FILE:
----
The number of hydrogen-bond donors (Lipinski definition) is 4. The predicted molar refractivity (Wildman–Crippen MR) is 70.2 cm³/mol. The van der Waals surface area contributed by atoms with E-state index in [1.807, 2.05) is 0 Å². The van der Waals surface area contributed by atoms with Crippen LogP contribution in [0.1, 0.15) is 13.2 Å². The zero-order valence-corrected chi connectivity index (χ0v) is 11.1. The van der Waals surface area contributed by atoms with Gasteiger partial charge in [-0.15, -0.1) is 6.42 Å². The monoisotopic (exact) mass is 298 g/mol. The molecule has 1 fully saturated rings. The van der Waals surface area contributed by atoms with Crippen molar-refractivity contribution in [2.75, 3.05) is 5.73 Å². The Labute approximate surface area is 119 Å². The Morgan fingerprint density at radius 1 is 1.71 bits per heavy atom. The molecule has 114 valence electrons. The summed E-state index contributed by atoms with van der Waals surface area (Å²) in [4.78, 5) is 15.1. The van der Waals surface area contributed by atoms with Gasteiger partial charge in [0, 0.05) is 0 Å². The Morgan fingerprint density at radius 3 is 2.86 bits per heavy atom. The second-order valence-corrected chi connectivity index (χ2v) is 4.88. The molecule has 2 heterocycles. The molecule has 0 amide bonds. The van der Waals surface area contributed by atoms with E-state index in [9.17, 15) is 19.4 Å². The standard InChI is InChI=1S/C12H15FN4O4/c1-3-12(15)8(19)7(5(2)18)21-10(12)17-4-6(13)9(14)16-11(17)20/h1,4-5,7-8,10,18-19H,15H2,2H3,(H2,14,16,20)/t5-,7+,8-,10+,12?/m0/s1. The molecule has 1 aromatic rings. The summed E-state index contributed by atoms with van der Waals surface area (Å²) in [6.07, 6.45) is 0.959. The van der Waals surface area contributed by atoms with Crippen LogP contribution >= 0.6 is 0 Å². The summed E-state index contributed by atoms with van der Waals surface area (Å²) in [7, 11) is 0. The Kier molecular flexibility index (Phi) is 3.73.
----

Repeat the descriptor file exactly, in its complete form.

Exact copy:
The number of hydrogen-bond donors (Lipinski definition) is 4. The predicted molar refractivity (Wildman–Crippen MR) is 70.2 cm³/mol. The van der Waals surface area contributed by atoms with E-state index in [1.807, 2.05) is 0 Å². The van der Waals surface area contributed by atoms with Crippen LogP contribution in [0.1, 0.15) is 13.2 Å². The zero-order valence-corrected chi connectivity index (χ0v) is 11.1. The van der Waals surface area contributed by atoms with Gasteiger partial charge in [-0.15, -0.1) is 6.42 Å². The monoisotopic (exact) mass is 298 g/mol. The molecule has 1 fully saturated rings. The van der Waals surface area contributed by atoms with Crippen molar-refractivity contribution in [2.75, 3.05) is 5.73 Å². The Labute approximate surface area is 119 Å². The Morgan fingerprint density at radius 1 is 1.71 bits per heavy atom. The molecule has 114 valence electrons. The summed E-state index contributed by atoms with van der Waals surface area (Å²) in [4.78, 5) is 15.1. The van der Waals surface area contributed by atoms with Gasteiger partial charge in [0, 0.05) is 0 Å². The Morgan fingerprint density at radius 3 is 2.86 bits per heavy atom. The second-order valence-corrected chi connectivity index (χ2v) is 4.88. The molecule has 2 heterocycles. The molecule has 0 amide bonds. The van der Waals surface area contributed by atoms with E-state index in [9.17, 15) is 19.4 Å². The standard InChI is InChI=1S/C12H15FN4O4/c1-3-12(15)8(19)7(5(2)18)21-10(12)17-4-6(13)9(14)16-11(17)20/h1,4-5,7-8,10,18-19H,15H2,2H3,(H2,14,16,20)/t5-,7+,8-,10+,12?/m0/s1. The molecule has 1 aromatic rings. The summed E-state index contributed by atoms with van der Waals surface area (Å²) in [6.07, 6.45) is 0.959. The van der Waals surface area contributed by atoms with Crippen LogP contribution >= 0.6 is 0 Å². The summed E-state index contributed by atoms with van der Waals surface area (Å²) in [7, 11) is 0. The Kier molecular flexibility index (Phi) is 3.73.